Academic journal article International Journal of Child Health and Human Development

The Tin Soldier and the Ballerina: Therapeutic Work and Developmental Disabilities

Academic journal article International Journal of Child Health and Human Development

The Tin Soldier and the Ballerina: Therapeutic Work and Developmental Disabilities

Article excerpt

A therapist who works with people who are developmentally disabled or who suffer from a chronic illness must deal with the fact that these people are to some degree limited physically or mentally and that they often have an unusual appearance and a different way of communicating. The therapist must also be aware of the fact that, despite the help and extensive therapy they receive, these patients will always be handicapped. This reality is threatening and could cause the therapist to experience extreme feelings of identification and rejection.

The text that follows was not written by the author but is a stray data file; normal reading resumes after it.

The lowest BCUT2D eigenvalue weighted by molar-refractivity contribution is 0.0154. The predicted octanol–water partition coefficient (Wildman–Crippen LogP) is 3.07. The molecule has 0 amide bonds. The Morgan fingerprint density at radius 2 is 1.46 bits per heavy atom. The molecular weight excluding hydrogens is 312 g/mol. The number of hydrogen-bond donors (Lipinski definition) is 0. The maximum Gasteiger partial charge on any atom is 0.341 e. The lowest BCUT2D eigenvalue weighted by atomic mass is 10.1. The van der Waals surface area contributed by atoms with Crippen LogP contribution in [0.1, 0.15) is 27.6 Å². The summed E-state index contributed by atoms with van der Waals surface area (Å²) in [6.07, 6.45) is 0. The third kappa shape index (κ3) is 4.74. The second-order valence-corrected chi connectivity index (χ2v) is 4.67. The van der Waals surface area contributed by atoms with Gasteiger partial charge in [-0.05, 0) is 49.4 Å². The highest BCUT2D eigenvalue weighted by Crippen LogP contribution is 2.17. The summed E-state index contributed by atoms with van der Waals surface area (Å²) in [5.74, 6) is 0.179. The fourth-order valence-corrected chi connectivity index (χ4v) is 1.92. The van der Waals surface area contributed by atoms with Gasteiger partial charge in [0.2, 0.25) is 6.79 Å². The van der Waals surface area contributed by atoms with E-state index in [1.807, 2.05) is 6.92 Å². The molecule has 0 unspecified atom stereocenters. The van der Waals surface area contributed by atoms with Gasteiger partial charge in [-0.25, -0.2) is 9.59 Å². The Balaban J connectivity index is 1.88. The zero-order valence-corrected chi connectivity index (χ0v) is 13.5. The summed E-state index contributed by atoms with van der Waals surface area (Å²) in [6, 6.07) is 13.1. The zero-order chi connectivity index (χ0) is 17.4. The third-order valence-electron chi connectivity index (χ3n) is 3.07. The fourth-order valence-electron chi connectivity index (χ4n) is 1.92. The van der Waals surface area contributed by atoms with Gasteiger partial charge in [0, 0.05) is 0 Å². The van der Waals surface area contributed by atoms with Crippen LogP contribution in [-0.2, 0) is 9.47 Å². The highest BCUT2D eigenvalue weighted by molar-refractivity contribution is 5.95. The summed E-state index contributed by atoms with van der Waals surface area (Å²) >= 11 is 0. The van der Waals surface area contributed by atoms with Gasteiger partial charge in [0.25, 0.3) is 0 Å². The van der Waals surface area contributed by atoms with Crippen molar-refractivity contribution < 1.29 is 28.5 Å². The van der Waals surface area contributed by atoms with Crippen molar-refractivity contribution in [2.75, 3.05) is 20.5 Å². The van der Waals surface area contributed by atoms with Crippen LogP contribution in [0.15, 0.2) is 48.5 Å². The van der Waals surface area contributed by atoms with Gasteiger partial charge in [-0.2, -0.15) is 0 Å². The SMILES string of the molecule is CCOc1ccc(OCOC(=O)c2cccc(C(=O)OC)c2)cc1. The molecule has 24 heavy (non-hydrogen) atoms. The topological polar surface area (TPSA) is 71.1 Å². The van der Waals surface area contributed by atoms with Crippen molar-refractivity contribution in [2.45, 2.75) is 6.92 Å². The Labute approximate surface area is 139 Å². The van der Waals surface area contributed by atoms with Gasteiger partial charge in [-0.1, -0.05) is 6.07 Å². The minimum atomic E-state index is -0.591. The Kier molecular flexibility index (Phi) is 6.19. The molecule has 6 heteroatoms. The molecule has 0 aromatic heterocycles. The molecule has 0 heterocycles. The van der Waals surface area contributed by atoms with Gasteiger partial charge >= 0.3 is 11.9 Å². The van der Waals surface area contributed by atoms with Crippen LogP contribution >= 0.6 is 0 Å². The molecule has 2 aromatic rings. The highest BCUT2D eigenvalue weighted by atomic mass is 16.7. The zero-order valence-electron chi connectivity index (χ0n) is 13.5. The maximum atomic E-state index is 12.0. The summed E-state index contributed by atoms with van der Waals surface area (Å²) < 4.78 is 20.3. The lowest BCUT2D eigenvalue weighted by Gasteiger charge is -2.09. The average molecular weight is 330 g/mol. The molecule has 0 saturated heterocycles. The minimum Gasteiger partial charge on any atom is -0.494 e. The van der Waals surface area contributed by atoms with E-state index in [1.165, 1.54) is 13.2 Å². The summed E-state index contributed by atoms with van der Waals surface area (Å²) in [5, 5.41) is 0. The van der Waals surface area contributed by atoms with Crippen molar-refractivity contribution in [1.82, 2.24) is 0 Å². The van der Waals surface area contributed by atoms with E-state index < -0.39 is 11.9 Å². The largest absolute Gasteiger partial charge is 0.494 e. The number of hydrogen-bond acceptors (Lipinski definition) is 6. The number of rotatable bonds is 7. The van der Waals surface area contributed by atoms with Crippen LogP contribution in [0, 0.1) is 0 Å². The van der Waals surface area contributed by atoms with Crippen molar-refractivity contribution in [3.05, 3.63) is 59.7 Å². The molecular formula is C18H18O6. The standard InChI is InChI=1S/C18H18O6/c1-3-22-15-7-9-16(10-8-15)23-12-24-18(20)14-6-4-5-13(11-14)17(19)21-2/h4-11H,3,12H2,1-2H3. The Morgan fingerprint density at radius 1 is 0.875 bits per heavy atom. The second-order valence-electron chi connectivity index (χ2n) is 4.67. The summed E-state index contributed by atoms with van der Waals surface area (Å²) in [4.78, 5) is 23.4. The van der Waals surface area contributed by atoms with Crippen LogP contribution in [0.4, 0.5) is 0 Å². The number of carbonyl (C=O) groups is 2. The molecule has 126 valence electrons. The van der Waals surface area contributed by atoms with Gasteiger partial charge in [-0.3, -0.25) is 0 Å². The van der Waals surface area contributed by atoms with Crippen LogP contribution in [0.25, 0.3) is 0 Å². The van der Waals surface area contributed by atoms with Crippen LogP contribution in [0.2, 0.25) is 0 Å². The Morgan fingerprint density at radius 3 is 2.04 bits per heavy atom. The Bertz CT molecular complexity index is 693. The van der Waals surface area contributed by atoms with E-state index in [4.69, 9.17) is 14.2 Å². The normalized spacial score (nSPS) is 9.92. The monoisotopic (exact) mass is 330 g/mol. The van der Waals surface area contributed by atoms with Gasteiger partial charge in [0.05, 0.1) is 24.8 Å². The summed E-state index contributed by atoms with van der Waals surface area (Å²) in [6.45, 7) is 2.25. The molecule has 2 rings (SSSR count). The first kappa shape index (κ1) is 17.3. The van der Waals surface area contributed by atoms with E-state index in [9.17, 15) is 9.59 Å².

The therapist's journey into the patient's life involves getting to know someone who is different and includes highly charged processes of transference and counter-transference, which can shake the therapist's emotional equilibrium. At the outset of the therapeutic process, the therapist is both anxious and hopeful. The initial positive feelings that arise include the desire to help, and the excitement and curiosity over the interesting work involved. After this, the journey becomes fraught with mixed feelings and rejection. In time, these can be replaced by feelings of closeness and identification. As the process continues, the therapist reaches the painful recognition of the reality. …

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